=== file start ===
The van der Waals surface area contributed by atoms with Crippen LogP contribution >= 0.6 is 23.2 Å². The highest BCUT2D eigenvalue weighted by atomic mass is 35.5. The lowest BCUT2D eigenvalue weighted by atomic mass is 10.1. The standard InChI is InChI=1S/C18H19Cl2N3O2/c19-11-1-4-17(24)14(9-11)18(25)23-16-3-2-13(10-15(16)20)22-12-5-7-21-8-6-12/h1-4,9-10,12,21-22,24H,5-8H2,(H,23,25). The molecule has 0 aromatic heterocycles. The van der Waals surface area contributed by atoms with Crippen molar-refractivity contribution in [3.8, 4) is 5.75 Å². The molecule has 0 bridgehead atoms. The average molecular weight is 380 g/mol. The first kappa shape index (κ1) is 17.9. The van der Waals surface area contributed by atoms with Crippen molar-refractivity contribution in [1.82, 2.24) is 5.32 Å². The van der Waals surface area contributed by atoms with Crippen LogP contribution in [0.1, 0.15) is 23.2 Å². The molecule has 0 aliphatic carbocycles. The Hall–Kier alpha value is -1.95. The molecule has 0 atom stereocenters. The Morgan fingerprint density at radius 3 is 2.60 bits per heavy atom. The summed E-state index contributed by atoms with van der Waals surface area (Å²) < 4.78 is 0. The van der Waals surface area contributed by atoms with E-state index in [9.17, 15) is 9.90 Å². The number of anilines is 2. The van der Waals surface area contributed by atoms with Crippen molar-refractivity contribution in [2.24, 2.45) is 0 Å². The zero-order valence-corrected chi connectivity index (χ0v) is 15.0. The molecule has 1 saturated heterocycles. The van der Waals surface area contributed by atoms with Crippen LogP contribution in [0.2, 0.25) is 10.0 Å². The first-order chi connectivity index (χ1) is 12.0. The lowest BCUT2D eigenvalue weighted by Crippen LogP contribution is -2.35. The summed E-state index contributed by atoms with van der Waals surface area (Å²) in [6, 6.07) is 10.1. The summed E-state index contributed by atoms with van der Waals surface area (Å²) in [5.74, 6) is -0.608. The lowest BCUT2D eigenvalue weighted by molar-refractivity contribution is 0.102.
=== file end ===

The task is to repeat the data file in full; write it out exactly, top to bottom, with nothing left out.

The van der Waals surface area contributed by atoms with Crippen LogP contribution >= 0.6 is 23.2 Å². The highest BCUT2D eigenvalue weighted by atomic mass is 35.5. The lowest BCUT2D eigenvalue weighted by atomic mass is 10.1. The standard InChI is InChI=1S/C18H19Cl2N3O2/c19-11-1-4-17(24)14(9-11)18(25)23-16-3-2-13(10-15(16)20)22-12-5-7-21-8-6-12/h1-4,9-10,12,21-22,24H,5-8H2,(H,23,25). The molecule has 0 aromatic heterocycles. The van der Waals surface area contributed by atoms with Crippen molar-refractivity contribution in [3.8, 4) is 5.75 Å². The molecule has 0 bridgehead atoms. The average molecular weight is 380 g/mol. The first kappa shape index (κ1) is 17.9. The van der Waals surface area contributed by atoms with Crippen molar-refractivity contribution in [1.82, 2.24) is 5.32 Å². The van der Waals surface area contributed by atoms with Crippen LogP contribution in [0.1, 0.15) is 23.2 Å². The molecule has 0 aliphatic carbocycles. The Hall–Kier alpha value is -1.95. The molecule has 0 atom stereocenters. The Morgan fingerprint density at radius 3 is 2.60 bits per heavy atom. The summed E-state index contributed by atoms with van der Waals surface area (Å²) < 4.78 is 0. The van der Waals surface area contributed by atoms with E-state index in [9.17, 15) is 9.90 Å². The number of anilines is 2. The van der Waals surface area contributed by atoms with Crippen molar-refractivity contribution in [2.24, 2.45) is 0 Å². The zero-order valence-corrected chi connectivity index (χ0v) is 15.0. The molecule has 1 saturated heterocycles. The van der Waals surface area contributed by atoms with Crippen LogP contribution in [0.2, 0.25) is 10.0 Å². The first-order chi connectivity index (χ1) is 12.0. The lowest BCUT2D eigenvalue weighted by Crippen LogP contribution is -2.35. The summed E-state index contributed by atoms with van der Waals surface area (Å²) in [6, 6.07) is 10.1. The summed E-state index contributed by atoms with van der Waals surface area (Å²) in [5.74, 6) is -0.608. The lowest BCUT2D eigenvalue weighted by molar-refractivity contribution is 0.102.